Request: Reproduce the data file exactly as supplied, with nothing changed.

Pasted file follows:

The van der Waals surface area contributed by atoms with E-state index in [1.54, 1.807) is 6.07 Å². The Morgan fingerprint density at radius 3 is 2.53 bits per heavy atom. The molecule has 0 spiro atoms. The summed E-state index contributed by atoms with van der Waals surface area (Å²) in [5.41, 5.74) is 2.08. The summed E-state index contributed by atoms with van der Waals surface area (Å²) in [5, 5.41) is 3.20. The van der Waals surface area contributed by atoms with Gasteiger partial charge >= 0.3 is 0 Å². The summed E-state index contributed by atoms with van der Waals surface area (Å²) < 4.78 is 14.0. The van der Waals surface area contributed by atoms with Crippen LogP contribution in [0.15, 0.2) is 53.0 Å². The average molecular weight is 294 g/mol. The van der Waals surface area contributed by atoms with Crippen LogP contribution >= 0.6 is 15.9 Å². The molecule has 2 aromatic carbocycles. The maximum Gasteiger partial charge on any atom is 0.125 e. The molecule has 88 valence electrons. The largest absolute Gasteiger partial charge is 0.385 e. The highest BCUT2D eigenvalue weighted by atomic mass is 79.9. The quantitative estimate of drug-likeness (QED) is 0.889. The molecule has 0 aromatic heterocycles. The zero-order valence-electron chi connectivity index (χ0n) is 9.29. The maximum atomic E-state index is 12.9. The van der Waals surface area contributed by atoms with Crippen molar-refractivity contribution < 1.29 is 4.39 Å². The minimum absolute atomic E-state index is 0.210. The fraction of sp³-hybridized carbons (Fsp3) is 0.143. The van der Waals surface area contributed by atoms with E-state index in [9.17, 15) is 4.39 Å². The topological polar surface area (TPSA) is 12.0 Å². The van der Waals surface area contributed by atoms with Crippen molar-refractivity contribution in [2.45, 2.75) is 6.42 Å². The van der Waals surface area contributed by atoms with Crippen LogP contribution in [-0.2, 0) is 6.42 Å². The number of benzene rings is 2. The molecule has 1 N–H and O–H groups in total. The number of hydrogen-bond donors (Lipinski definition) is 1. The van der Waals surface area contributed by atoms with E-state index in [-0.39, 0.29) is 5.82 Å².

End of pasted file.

The van der Waals surface area contributed by atoms with E-state index in [1.54, 1.807) is 6.07 Å². The Morgan fingerprint density at radius 3 is 2.53 bits per heavy atom. The molecule has 0 spiro atoms. The summed E-state index contributed by atoms with van der Waals surface area (Å²) in [5.41, 5.74) is 2.08. The summed E-state index contributed by atoms with van der Waals surface area (Å²) in [5, 5.41) is 3.20. The van der Waals surface area contributed by atoms with Gasteiger partial charge >= 0.3 is 0 Å². The summed E-state index contributed by atoms with van der Waals surface area (Å²) < 4.78 is 14.0. The van der Waals surface area contributed by atoms with Crippen LogP contribution in [0.15, 0.2) is 53.0 Å². The average molecular weight is 294 g/mol. The van der Waals surface area contributed by atoms with Crippen LogP contribution >= 0.6 is 15.9 Å². The molecule has 2 aromatic carbocycles. The maximum Gasteiger partial charge on any atom is 0.125 e. The molecule has 88 valence electrons. The largest absolute Gasteiger partial charge is 0.385 e. The highest BCUT2D eigenvalue weighted by atomic mass is 79.9. The quantitative estimate of drug-likeness (QED) is 0.889. The molecule has 0 aromatic heterocycles. The zero-order valence-electron chi connectivity index (χ0n) is 9.29. The maximum atomic E-state index is 12.9. The van der Waals surface area contributed by atoms with Crippen molar-refractivity contribution < 1.29 is 4.39 Å². The minimum absolute atomic E-state index is 0.210. The fraction of sp³-hybridized carbons (Fsp3) is 0.143. The van der Waals surface area contributed by atoms with E-state index in [9.17, 15) is 4.39 Å². The topological polar surface area (TPSA) is 12.0 Å². The van der Waals surface area contributed by atoms with Crippen molar-refractivity contribution in [2.45, 2.75) is 6.42 Å². The van der Waals surface area contributed by atoms with Crippen LogP contribution in [-0.2, 0) is 6.42 Å². The number of benzene rings is 2. The molecule has 1 N–H and O–H groups in total. The number of hydrogen-bond donors (Lipinski definition) is 1. The van der Waals surface area contributed by atoms with E-state index in [-0.39, 0.29) is 5.82 Å².